An unostentatious introduction to Austen

Blaize Castle
Blaize Castle

Charles Jennings
A Brief Guide to Jane Austen

Robinson 2012

For an Austen newbie like me this Brief Guide – though at over two hundred and forty pages not that brief – is an excellent introduction and summary, told intelligently and sympathetically. Four succinct but readable chapters deal first with her life and novels, followed by an overview in ten sections of life in Regency England and a summary of Jane’s afterlife in criticism and the media. Added to this core are a short introduction, a select bibliography and, finally, an indispensable index. While the map of southern Britain helps chart Jane’s travels (despite the central area being obscured by the binding) what would have made this Guide complete would have been a family tree, however simplified, to elucidate sibling and other relationships.

Jennings, an Oxford English graduate and former journalist, certainly proves an able but unostentatious escort around the nuances of the Regency period and particularly Jane’s contribution and significance to the literature of the time. I’m never going to be enough of a Janeite to spot any flaws or inconsistencies in his account, though of necessity much discussion has to be left out, especially of juvenilia and works, both complete and incomplete, that only get passing mentions. Despite the limitations of space, Jennings manages to give a commentary on each of the six canonical novels (including Pride and Prejudice and Northanger Abbey), which is, of course, what draws most readers in. He’s not afraid to be critical, but he also draws attention to their subtleties and strengths in ways that deepen my understanding of those I’ve already read and prepare me for the ones I haven’t.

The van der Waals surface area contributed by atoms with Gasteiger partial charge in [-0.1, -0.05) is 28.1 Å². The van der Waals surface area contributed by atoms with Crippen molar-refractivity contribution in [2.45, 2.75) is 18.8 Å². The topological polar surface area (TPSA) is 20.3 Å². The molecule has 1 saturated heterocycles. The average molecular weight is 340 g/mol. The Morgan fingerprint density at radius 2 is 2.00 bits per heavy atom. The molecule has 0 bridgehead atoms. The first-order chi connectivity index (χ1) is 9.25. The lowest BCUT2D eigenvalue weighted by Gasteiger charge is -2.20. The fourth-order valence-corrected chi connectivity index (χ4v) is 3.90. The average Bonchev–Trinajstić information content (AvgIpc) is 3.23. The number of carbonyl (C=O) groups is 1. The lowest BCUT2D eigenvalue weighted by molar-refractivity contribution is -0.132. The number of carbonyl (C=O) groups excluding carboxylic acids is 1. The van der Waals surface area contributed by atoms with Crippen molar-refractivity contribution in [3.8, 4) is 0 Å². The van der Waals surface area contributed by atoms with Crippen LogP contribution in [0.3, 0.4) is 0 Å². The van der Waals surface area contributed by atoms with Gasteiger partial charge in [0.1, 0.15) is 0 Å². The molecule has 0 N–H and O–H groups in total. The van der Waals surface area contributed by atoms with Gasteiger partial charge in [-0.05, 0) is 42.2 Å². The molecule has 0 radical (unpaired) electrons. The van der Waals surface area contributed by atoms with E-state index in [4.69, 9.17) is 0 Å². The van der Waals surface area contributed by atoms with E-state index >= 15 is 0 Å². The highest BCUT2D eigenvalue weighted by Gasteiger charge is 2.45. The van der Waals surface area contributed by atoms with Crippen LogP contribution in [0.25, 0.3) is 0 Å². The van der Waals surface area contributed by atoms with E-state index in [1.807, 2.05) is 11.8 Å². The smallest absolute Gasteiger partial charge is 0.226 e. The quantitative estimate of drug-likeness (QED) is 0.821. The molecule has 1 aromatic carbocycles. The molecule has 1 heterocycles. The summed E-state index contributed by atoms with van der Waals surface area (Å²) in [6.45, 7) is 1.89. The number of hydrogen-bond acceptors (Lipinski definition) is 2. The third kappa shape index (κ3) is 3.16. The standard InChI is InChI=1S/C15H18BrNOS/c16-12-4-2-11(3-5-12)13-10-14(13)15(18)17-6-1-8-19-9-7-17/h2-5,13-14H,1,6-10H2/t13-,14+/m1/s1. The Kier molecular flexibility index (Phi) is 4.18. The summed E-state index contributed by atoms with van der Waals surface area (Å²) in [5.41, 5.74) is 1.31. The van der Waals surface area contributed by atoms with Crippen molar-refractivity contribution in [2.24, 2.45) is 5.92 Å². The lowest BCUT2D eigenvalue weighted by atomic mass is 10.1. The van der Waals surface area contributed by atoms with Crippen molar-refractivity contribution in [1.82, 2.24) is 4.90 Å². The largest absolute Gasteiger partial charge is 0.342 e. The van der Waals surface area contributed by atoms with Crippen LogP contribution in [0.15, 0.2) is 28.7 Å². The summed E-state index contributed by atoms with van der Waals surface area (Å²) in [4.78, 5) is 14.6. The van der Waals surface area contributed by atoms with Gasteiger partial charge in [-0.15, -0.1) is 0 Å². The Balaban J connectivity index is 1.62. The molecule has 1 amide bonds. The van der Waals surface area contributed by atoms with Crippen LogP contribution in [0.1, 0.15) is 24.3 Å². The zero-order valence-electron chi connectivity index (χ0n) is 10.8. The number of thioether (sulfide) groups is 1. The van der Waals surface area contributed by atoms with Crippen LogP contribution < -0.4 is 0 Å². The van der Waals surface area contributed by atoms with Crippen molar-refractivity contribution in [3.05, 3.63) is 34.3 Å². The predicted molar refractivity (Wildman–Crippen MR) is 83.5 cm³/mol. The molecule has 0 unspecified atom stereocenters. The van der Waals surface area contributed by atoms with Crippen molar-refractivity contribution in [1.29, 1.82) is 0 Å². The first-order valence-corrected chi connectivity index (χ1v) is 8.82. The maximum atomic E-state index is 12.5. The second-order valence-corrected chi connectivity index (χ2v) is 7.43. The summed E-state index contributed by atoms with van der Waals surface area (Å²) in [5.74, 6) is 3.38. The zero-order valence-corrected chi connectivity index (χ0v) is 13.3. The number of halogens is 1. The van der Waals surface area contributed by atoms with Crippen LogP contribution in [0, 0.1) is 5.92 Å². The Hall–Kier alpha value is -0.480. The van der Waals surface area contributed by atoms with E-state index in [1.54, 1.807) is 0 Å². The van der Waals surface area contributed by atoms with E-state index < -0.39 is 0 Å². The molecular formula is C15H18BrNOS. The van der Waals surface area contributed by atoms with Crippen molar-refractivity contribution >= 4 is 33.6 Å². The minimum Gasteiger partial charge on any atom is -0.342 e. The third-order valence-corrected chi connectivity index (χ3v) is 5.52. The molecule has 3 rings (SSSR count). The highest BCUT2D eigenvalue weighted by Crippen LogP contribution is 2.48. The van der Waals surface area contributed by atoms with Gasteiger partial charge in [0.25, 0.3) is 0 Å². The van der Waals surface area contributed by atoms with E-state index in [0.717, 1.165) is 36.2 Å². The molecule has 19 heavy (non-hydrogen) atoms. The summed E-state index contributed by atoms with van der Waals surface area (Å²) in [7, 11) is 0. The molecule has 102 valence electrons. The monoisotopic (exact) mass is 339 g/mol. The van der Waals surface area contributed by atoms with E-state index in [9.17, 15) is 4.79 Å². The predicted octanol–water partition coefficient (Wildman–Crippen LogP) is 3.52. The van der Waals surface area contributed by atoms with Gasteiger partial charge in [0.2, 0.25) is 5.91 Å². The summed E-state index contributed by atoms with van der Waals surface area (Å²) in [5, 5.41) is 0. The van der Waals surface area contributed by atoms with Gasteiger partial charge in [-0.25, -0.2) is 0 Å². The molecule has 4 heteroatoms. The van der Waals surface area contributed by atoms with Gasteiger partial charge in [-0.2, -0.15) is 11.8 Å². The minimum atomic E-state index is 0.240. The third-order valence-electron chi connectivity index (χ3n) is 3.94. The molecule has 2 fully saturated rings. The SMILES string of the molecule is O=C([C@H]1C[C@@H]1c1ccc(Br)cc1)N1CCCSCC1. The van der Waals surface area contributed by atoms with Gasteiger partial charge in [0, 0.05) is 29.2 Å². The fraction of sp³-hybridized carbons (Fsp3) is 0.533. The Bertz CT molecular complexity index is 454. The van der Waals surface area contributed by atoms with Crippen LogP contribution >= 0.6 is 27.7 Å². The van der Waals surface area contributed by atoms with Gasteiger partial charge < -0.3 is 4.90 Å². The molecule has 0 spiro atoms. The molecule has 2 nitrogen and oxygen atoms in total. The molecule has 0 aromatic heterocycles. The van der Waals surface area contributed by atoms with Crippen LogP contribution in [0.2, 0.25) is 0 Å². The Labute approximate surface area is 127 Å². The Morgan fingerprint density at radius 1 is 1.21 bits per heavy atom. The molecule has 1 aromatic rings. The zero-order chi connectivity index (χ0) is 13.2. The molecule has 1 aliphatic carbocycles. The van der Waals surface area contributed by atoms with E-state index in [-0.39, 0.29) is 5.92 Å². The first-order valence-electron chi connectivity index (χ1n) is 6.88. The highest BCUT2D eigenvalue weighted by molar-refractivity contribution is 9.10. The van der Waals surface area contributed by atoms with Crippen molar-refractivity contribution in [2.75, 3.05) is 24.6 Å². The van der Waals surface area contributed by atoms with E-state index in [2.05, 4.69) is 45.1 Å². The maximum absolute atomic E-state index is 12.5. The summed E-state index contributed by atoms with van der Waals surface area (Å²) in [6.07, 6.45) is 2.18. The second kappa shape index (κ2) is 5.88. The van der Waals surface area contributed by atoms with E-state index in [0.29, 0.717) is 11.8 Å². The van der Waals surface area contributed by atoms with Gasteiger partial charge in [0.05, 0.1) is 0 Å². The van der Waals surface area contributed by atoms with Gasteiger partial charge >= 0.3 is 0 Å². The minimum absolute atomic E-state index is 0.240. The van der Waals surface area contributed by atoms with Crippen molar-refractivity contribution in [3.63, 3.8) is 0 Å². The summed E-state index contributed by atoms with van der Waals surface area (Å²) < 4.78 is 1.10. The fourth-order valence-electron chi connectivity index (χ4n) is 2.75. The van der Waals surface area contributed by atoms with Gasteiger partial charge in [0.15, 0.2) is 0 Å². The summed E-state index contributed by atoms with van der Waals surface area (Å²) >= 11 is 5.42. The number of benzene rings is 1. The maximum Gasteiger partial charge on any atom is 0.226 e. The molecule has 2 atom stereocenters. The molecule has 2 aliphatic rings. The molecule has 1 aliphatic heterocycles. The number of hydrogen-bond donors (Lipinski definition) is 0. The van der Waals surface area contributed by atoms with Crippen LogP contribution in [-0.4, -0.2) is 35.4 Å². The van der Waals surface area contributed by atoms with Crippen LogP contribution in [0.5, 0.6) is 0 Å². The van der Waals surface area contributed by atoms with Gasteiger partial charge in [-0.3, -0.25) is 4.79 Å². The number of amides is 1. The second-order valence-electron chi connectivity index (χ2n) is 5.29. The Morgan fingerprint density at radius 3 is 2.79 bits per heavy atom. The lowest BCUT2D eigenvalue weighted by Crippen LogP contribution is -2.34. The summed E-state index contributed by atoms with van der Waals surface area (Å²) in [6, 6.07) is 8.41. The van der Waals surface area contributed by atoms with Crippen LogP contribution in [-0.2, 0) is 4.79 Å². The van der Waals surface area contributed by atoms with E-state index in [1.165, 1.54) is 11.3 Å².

For more detailed studies one has to go elsewhere (I’m very much looking forward to Irene Collins’ Jane Austen and the Clergy, for example, an area that Jennings devotes just one page to), but as a general introduction this is perfect. First of all, however, I must hobnob with those other titles beckoning to me from their shelves.

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6 thoughts on “An unostentatious introduction to Austen

  1. I admire your industry. I’ve been reluctant to delve into Austen scholarship, relying only on the Penguin edition introductions and Daniel Pool’s “What Jane Austen ATE and Charles Dickens KNEW.” I agree with you about Austen’s complicated family relations. You can find several Austen family trees online, including at this site: . And if you haven’t read it already, look at Kipling’s “The Janeites” ().

    1. Thanks, Lizzie! I’d already spotted a couple of sites with family trees, and the Collins book I mentioned in the review has two trees detailing how many of Jane’s relatives were clergymen; I just thought it a shame that Jennings’ guide didn’t include one when it had so many other good points. I’ll certainly look out for the Kipling book. So much to read and hopefully enjoy!

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